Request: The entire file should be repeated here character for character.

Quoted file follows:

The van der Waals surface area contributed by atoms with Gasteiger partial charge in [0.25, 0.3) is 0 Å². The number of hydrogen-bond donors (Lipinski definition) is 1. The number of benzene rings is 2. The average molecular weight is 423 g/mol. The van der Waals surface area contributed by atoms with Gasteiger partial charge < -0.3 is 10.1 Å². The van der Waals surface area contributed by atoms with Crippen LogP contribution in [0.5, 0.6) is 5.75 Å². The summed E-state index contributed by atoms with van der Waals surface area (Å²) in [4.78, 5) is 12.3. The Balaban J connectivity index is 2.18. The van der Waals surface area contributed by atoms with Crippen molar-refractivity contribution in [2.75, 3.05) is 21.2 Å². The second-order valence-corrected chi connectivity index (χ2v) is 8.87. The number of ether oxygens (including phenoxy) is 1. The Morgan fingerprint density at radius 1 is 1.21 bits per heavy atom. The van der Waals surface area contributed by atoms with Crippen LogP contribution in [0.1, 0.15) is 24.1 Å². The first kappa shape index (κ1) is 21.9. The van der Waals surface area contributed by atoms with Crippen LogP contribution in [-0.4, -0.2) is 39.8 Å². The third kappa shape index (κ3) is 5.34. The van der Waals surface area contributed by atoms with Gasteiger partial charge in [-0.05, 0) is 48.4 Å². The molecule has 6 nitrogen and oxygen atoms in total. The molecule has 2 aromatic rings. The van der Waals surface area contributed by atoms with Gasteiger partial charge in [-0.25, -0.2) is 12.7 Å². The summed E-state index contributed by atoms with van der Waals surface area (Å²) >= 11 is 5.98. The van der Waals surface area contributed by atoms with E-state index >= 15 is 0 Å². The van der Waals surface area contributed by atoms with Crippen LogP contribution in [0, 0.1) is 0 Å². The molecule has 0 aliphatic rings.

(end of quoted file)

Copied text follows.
The van der Waals surface area contributed by atoms with Gasteiger partial charge in [0.25, 0.3) is 0 Å². The number of hydrogen-bond donors (Lipinski definition) is 1. The number of benzene rings is 2. The average molecular weight is 423 g/mol. The van der Waals surface area contributed by atoms with Gasteiger partial charge < -0.3 is 10.1 Å². The van der Waals surface area contributed by atoms with Crippen LogP contribution in [0.5, 0.6) is 5.75 Å². The summed E-state index contributed by atoms with van der Waals surface area (Å²) in [4.78, 5) is 12.3. The Balaban J connectivity index is 2.18. The van der Waals surface area contributed by atoms with Crippen molar-refractivity contribution in [2.75, 3.05) is 21.2 Å². The second-order valence-corrected chi connectivity index (χ2v) is 8.87. The number of ether oxygens (including phenoxy) is 1. The Morgan fingerprint density at radius 1 is 1.21 bits per heavy atom. The van der Waals surface area contributed by atoms with Crippen LogP contribution in [0.1, 0.15) is 24.1 Å². The first kappa shape index (κ1) is 21.9. The van der Waals surface area contributed by atoms with Crippen LogP contribution in [-0.4, -0.2) is 39.8 Å². The third kappa shape index (κ3) is 5.34. The van der Waals surface area contributed by atoms with Gasteiger partial charge in [-0.05, 0) is 48.4 Å². The molecule has 6 nitrogen and oxygen atoms in total. The molecule has 2 aromatic rings. The van der Waals surface area contributed by atoms with Gasteiger partial charge in [-0.25, -0.2) is 12.7 Å². The summed E-state index contributed by atoms with van der Waals surface area (Å²) >= 11 is 5.98. The van der Waals surface area contributed by atoms with E-state index >= 15 is 0 Å². The van der Waals surface area contributed by atoms with Crippen LogP contribution in [0, 0.1) is 0 Å². The molecule has 0 aliphatic rings.